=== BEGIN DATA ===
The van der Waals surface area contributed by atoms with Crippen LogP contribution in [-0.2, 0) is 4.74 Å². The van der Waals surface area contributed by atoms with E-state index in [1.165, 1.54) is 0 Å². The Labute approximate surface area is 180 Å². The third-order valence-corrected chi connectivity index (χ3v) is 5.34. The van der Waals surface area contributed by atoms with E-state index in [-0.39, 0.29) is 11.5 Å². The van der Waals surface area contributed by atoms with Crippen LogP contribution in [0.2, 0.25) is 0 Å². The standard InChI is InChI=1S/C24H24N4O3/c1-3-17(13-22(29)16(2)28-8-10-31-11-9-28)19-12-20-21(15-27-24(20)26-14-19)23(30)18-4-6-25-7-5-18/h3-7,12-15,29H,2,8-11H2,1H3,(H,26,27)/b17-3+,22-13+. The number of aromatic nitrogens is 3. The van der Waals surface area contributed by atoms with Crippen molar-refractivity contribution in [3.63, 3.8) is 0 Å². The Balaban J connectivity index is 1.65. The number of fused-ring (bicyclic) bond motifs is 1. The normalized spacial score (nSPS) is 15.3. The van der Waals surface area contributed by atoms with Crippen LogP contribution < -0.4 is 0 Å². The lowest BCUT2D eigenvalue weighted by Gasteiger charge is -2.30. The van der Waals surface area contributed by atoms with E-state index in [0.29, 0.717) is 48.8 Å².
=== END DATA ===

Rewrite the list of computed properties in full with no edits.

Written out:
The van der Waals surface area contributed by atoms with Crippen LogP contribution in [-0.2, 0) is 4.74 Å². The van der Waals surface area contributed by atoms with E-state index in [1.165, 1.54) is 0 Å². The Labute approximate surface area is 180 Å². The third-order valence-corrected chi connectivity index (χ3v) is 5.34. The van der Waals surface area contributed by atoms with E-state index in [-0.39, 0.29) is 11.5 Å². The van der Waals surface area contributed by atoms with Crippen LogP contribution in [0.2, 0.25) is 0 Å². The standard InChI is InChI=1S/C24H24N4O3/c1-3-17(13-22(29)16(2)28-8-10-31-11-9-28)19-12-20-21(15-27-24(20)26-14-19)23(30)18-4-6-25-7-5-18/h3-7,12-15,29H,2,8-11H2,1H3,(H,26,27)/b17-3+,22-13+. The number of aromatic nitrogens is 3. The van der Waals surface area contributed by atoms with Crippen molar-refractivity contribution in [3.63, 3.8) is 0 Å². The Balaban J connectivity index is 1.65. The number of fused-ring (bicyclic) bond motifs is 1. The normalized spacial score (nSPS) is 15.3. The van der Waals surface area contributed by atoms with Crippen LogP contribution < -0.4 is 0 Å². The lowest BCUT2D eigenvalue weighted by Gasteiger charge is -2.30. The van der Waals surface area contributed by atoms with E-state index in [0.29, 0.717) is 48.8 Å².